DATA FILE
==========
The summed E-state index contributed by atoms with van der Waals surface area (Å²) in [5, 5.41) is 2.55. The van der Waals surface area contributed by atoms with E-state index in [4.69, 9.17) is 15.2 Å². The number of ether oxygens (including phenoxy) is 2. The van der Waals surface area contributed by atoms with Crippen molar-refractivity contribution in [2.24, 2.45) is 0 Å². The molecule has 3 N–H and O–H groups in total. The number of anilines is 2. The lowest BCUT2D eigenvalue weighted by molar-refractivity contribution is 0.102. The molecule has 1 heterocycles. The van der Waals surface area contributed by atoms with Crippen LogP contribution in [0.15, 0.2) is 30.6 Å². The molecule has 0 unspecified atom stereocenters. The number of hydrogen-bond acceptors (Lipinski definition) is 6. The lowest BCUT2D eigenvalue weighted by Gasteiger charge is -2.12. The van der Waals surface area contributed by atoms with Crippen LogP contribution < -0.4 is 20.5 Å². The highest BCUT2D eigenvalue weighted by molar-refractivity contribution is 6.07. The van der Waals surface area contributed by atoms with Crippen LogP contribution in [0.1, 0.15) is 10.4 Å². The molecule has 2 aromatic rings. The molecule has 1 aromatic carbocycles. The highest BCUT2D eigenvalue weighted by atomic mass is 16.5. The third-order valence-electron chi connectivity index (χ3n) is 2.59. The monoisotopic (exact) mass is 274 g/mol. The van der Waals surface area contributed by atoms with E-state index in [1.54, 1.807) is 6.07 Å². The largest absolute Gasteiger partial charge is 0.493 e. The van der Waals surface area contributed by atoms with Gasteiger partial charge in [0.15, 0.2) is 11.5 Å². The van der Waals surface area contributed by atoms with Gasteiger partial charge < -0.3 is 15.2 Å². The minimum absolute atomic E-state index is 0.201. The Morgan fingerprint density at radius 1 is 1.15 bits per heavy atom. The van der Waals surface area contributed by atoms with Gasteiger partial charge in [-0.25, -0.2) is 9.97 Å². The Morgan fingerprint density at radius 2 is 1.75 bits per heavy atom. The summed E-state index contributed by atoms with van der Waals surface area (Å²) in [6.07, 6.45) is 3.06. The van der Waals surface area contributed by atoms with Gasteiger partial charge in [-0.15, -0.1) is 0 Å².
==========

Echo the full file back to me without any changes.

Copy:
The summed E-state index contributed by atoms with van der Waals surface area (Å²) in [5, 5.41) is 2.55. The van der Waals surface area contributed by atoms with E-state index in [4.69, 9.17) is 15.2 Å². The number of ether oxygens (including phenoxy) is 2. The van der Waals surface area contributed by atoms with Crippen molar-refractivity contribution in [2.24, 2.45) is 0 Å². The molecule has 3 N–H and O–H groups in total. The number of anilines is 2. The lowest BCUT2D eigenvalue weighted by molar-refractivity contribution is 0.102. The molecule has 1 heterocycles. The van der Waals surface area contributed by atoms with Crippen LogP contribution in [0.15, 0.2) is 30.6 Å². The molecule has 0 unspecified atom stereocenters. The number of hydrogen-bond acceptors (Lipinski definition) is 6. The lowest BCUT2D eigenvalue weighted by Gasteiger charge is -2.12. The van der Waals surface area contributed by atoms with Crippen LogP contribution < -0.4 is 20.5 Å². The highest BCUT2D eigenvalue weighted by molar-refractivity contribution is 6.07. The van der Waals surface area contributed by atoms with Crippen LogP contribution in [0.1, 0.15) is 10.4 Å². The molecule has 2 aromatic rings. The molecule has 1 aromatic carbocycles. The highest BCUT2D eigenvalue weighted by atomic mass is 16.5. The third-order valence-electron chi connectivity index (χ3n) is 2.59. The monoisotopic (exact) mass is 274 g/mol. The van der Waals surface area contributed by atoms with E-state index in [1.54, 1.807) is 6.07 Å². The largest absolute Gasteiger partial charge is 0.493 e. The van der Waals surface area contributed by atoms with Gasteiger partial charge in [0.15, 0.2) is 11.5 Å². The van der Waals surface area contributed by atoms with Gasteiger partial charge < -0.3 is 15.2 Å². The minimum absolute atomic E-state index is 0.201. The Morgan fingerprint density at radius 1 is 1.15 bits per heavy atom. The van der Waals surface area contributed by atoms with Gasteiger partial charge in [-0.25, -0.2) is 9.97 Å². The Morgan fingerprint density at radius 2 is 1.75 bits per heavy atom. The summed E-state index contributed by atoms with van der Waals surface area (Å²) in [6.07, 6.45) is 3.06. The van der Waals surface area contributed by atoms with Gasteiger partial charge in [-0.15, -0.1) is 0 Å².